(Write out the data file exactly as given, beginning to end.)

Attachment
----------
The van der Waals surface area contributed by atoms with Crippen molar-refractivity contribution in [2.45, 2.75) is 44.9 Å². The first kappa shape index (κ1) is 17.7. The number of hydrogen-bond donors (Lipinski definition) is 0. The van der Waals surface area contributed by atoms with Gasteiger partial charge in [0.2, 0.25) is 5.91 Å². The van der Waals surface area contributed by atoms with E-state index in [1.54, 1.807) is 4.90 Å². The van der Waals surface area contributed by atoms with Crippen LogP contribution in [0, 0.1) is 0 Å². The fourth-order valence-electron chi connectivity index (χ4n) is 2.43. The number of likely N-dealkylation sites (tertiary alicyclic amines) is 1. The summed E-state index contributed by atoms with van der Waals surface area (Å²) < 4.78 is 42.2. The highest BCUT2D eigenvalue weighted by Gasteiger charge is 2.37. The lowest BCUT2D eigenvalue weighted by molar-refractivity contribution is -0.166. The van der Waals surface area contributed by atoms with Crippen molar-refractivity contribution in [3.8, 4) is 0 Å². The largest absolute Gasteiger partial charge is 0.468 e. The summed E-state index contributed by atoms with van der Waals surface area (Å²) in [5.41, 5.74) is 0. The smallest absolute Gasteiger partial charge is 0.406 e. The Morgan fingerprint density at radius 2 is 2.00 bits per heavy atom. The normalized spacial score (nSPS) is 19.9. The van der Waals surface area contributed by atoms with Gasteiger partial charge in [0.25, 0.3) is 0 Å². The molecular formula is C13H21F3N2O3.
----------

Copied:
The van der Waals surface area contributed by atoms with Crippen molar-refractivity contribution in [2.45, 2.75) is 44.9 Å². The first kappa shape index (κ1) is 17.7. The number of hydrogen-bond donors (Lipinski definition) is 0. The van der Waals surface area contributed by atoms with Gasteiger partial charge in [0.2, 0.25) is 5.91 Å². The van der Waals surface area contributed by atoms with E-state index in [1.54, 1.807) is 4.90 Å². The van der Waals surface area contributed by atoms with Crippen LogP contribution in [0, 0.1) is 0 Å². The fourth-order valence-electron chi connectivity index (χ4n) is 2.43. The number of likely N-dealkylation sites (tertiary alicyclic amines) is 1. The summed E-state index contributed by atoms with van der Waals surface area (Å²) < 4.78 is 42.2. The highest BCUT2D eigenvalue weighted by Gasteiger charge is 2.37. The lowest BCUT2D eigenvalue weighted by molar-refractivity contribution is -0.166. The van der Waals surface area contributed by atoms with Crippen molar-refractivity contribution in [3.8, 4) is 0 Å². The largest absolute Gasteiger partial charge is 0.468 e. The summed E-state index contributed by atoms with van der Waals surface area (Å²) in [5.41, 5.74) is 0. The smallest absolute Gasteiger partial charge is 0.406 e. The Morgan fingerprint density at radius 2 is 2.00 bits per heavy atom. The normalized spacial score (nSPS) is 19.9. The van der Waals surface area contributed by atoms with Gasteiger partial charge in [0.25, 0.3) is 0 Å². The molecular formula is C13H21F3N2O3.